The tower has three levels for visitors, with restaurants on the first and second.
Disclaimer: Information, facts or opinions expressed in this news article are presented as sourced from IANS and do not reflect views of Moneylife and hence Moneylife is not responsible or liable for the same. As a source and news provider, IANS is responsible for accuracy, completeness, suitability and validity of any information in this article. 


Soaring pollution, crippling floods, laws awaiting implementation: India's environment in a fix
Pollution surfaced in unexpected ways -- like a lake in Bengaluru turning toxic and frothy with the industrial pollutants being mixed with the water
Soaring pollution levels, crippling floods, quivering Richter notes to scores of environment laws awaiting their implementation - this, in short, was India's environmental standing this year. As alarming as the climatic challenges posed to the nation have been, India is still found struggling to find the right laws to fight climate change, experts say.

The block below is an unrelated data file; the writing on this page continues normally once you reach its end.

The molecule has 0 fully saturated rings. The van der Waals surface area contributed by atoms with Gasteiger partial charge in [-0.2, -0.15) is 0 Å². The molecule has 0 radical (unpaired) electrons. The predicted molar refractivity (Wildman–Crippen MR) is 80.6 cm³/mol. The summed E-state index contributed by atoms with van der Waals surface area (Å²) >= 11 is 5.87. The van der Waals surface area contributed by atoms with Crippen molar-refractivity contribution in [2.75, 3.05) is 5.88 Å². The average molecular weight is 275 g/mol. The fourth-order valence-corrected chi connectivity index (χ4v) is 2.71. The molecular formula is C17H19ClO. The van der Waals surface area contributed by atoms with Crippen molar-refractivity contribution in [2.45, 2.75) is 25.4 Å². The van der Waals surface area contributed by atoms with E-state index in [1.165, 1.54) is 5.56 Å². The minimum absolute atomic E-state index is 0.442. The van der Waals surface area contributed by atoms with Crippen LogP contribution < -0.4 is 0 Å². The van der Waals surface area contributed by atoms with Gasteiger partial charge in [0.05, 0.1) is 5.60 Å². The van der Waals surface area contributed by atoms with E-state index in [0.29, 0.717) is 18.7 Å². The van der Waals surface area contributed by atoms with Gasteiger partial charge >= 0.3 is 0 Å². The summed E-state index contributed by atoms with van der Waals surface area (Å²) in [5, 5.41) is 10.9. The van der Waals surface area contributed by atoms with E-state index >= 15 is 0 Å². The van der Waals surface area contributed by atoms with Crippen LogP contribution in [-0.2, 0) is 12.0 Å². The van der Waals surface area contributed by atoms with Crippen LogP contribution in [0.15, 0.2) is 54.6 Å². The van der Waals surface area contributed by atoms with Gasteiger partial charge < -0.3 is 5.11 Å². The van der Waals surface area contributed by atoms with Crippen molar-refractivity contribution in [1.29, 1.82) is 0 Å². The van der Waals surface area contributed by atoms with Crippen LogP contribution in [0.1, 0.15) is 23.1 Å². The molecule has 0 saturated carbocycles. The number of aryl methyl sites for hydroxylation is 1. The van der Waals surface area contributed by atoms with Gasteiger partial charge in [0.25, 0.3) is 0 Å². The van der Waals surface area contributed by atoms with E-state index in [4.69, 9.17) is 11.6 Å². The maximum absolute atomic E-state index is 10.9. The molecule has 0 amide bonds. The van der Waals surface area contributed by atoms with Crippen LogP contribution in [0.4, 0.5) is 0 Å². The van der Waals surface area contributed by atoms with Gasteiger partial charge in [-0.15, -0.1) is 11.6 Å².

India witnessed a challenging year in terms of its environmental conditions, starting the year with a title its capital city New Delhi earned last year -- the world's most polluted city according to the World Health Organisation --- which it retained this year as well. Delhi and cities surrounding it have surpassed the pollution levels of Beijing, which was the most polluted in the world until Delhi took its spot.
Pollution surfaced in unexpected ways -- like a lake in Bengaluru turning toxic and frothy with the industrial pollutants being mixed with the water. This incident caught not just national attention but that of the whole world.